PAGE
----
The temperature is dropping, and we’re starting to spend more time indoors. As a senior, being indoors doesn’t decrease the chances of a fall from happening – in fact, half of the falls that occur at home require hospitalization. If you do fall as a senior, the recovery is typically quite long.
To keep you or your loved one safe, now’s the time to start practicing some falls preventions tips. Here are our top four!
Remove Hazards from Home
Keeping safe at home starts by creating a secure environment.
Remove any common tripping hazards, such as throw mats and loose cables and wear non-slip socks or shoes indoors. Keep any clutter from accumulating on the stairs inside your home and outside, remove snow and ice as soon as possible. Many municipalities have snow clearing partnership opportunities such as Snow Buddies, so reach out if you need assistance to complete snow clearing.
In a long-term care facility, most falls happen when a senior’s on their way to or from the bathroom. In the evenings, keep a light on in the hallway and bathroom so that you can easily find your way there when it’s dark. If you’re finding it too difficult to make the trip in the middle of the night, have a commode at your bedside.
Use Safety Aids
There are plenty of safety aids available today, so why not make use of some of them?
Start by installing railings in appropriate locations, along with bathroom safety products such as grab bars. If you require a mobility aid, there are plenty of options for walkers and wheelchairs. Regardless of what you choose, make sure that the mobility aid is the appropriate size for you and that you know how to use it properly.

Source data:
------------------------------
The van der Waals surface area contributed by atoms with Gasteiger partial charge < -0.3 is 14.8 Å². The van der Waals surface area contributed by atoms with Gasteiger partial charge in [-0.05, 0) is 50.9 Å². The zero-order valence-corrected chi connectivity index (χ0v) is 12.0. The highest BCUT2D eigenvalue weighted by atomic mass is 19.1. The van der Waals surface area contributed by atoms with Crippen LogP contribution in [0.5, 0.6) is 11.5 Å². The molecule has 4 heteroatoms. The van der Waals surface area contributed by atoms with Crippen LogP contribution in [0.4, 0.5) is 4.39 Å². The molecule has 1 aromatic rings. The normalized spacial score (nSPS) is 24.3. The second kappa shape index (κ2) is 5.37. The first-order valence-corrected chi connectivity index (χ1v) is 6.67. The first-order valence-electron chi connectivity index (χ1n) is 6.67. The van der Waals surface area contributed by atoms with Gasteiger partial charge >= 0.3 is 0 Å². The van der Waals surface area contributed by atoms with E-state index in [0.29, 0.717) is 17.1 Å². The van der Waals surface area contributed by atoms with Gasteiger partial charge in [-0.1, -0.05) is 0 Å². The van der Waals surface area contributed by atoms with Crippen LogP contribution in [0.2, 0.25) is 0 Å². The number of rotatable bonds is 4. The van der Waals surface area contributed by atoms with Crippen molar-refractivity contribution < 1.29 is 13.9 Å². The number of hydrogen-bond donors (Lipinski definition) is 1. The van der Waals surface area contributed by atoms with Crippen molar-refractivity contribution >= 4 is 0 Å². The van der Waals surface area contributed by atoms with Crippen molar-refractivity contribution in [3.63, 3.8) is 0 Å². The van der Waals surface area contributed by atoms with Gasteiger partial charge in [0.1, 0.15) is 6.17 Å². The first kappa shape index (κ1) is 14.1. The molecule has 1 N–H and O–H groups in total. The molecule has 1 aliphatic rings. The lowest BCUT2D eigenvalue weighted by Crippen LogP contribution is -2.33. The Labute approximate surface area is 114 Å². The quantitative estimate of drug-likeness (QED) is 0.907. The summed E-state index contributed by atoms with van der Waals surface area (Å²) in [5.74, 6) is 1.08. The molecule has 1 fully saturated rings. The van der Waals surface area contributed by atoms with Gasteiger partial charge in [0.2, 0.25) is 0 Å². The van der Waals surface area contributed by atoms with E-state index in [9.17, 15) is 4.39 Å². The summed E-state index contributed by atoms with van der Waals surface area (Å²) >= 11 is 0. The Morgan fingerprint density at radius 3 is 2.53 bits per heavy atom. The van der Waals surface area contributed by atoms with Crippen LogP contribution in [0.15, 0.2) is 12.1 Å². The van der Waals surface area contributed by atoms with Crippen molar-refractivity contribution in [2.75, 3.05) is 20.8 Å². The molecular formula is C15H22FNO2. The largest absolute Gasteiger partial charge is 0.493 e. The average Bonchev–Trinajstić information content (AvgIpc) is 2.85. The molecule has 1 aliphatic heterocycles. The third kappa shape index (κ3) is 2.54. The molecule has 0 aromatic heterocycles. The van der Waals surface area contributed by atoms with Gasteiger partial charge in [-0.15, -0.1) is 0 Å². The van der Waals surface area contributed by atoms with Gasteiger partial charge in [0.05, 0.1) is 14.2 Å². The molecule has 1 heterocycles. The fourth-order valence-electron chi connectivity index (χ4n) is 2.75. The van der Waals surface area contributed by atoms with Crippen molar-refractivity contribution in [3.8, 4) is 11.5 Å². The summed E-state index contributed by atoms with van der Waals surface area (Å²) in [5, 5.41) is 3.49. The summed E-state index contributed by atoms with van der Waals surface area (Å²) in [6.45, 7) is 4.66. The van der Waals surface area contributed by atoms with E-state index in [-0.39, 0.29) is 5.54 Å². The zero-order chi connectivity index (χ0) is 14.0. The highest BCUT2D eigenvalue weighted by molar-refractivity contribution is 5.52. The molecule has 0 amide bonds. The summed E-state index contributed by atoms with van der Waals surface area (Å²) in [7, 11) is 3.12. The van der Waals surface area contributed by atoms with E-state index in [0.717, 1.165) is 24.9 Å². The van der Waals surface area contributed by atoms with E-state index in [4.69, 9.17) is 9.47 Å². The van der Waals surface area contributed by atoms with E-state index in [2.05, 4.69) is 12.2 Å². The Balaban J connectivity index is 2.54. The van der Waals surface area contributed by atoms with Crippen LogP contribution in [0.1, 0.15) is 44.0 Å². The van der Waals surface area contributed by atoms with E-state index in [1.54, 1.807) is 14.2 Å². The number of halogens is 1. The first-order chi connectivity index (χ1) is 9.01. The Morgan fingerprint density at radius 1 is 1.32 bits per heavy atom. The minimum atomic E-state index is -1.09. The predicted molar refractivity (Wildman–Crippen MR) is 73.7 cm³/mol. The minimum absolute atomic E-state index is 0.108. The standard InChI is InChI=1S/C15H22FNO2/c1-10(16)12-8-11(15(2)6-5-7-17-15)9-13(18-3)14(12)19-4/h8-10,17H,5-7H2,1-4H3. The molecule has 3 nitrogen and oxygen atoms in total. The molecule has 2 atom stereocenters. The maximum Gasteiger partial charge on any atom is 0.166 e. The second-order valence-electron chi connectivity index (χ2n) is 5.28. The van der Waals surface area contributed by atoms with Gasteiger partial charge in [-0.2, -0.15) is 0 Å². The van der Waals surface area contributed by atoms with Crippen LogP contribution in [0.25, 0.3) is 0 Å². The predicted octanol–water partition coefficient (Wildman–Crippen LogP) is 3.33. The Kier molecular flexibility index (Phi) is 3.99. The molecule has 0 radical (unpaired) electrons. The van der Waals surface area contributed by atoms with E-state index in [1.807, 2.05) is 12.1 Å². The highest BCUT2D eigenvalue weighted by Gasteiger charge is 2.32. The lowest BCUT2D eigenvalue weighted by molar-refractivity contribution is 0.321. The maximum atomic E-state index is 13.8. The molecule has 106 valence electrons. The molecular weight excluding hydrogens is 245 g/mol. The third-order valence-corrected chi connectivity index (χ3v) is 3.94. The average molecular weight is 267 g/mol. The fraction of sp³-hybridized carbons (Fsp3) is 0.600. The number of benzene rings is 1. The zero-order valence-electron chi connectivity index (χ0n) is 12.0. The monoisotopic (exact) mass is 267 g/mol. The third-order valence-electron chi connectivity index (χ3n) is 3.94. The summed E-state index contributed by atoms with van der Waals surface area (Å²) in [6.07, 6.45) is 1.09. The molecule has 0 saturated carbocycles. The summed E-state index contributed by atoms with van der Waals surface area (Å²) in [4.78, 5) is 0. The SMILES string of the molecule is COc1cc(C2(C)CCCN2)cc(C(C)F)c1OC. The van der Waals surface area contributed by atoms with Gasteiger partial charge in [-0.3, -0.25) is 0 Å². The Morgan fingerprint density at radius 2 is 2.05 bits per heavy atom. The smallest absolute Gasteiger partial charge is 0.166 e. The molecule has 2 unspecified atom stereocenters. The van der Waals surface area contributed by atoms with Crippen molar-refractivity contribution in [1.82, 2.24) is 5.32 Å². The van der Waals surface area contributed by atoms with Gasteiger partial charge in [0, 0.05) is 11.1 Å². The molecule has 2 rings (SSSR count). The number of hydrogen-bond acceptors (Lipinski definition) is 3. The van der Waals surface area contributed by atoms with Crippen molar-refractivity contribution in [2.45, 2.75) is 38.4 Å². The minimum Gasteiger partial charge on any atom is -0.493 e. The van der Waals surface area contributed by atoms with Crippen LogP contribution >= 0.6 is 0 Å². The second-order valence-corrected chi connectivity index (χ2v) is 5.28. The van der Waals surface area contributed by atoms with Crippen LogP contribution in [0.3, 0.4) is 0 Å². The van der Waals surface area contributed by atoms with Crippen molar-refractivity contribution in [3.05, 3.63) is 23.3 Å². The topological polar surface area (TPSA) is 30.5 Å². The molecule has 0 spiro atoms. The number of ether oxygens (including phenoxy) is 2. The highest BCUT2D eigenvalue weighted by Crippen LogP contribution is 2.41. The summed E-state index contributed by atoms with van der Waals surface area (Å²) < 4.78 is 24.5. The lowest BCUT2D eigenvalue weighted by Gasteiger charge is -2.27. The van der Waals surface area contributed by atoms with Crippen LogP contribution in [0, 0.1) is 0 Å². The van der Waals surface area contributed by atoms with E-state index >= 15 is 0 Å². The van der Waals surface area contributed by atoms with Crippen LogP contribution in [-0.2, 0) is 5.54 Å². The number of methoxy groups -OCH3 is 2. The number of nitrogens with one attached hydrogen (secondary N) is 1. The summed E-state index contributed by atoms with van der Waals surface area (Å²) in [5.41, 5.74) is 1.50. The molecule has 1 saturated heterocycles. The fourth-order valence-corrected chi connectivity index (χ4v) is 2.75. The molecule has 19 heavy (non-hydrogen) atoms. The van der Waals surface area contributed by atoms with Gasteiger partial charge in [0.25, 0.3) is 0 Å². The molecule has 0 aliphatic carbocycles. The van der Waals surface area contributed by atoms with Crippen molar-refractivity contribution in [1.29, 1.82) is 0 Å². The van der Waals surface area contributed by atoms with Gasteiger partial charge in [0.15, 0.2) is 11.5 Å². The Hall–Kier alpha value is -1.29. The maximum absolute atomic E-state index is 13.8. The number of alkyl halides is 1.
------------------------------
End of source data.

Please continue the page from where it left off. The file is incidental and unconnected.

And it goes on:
Exercising is one of the best things we can continue doing as we age. Besides improving mental health, providing more energy, and preventing or delaying heart disease, diabetes, or osteoporosis, exercising can help prevent falls.
Poor balance is one of the leading causes of falls, along with decreased muscle and bone strength. By exercising regularly, our strength and flexibility improve – leading to better balance and coordination.
Use Medications Wisely
If you are using prescription medication, consult with your doctor or pharmacist on its potential side effects. If you find out that dizziness, drowsiness, or bathroom urgencies are common side effects, then you can adjust your daily activities accordingly.
Always remember to avoid mixing alcohol with medication. Alcohol can affect how your medications work and can lead to serious health consequences.
The Bottom Line
The last thing you want to deal with this winter is recovering from a fall! By following our tips above and seeking additional advice from our team, set yourself up for a safer season ahead.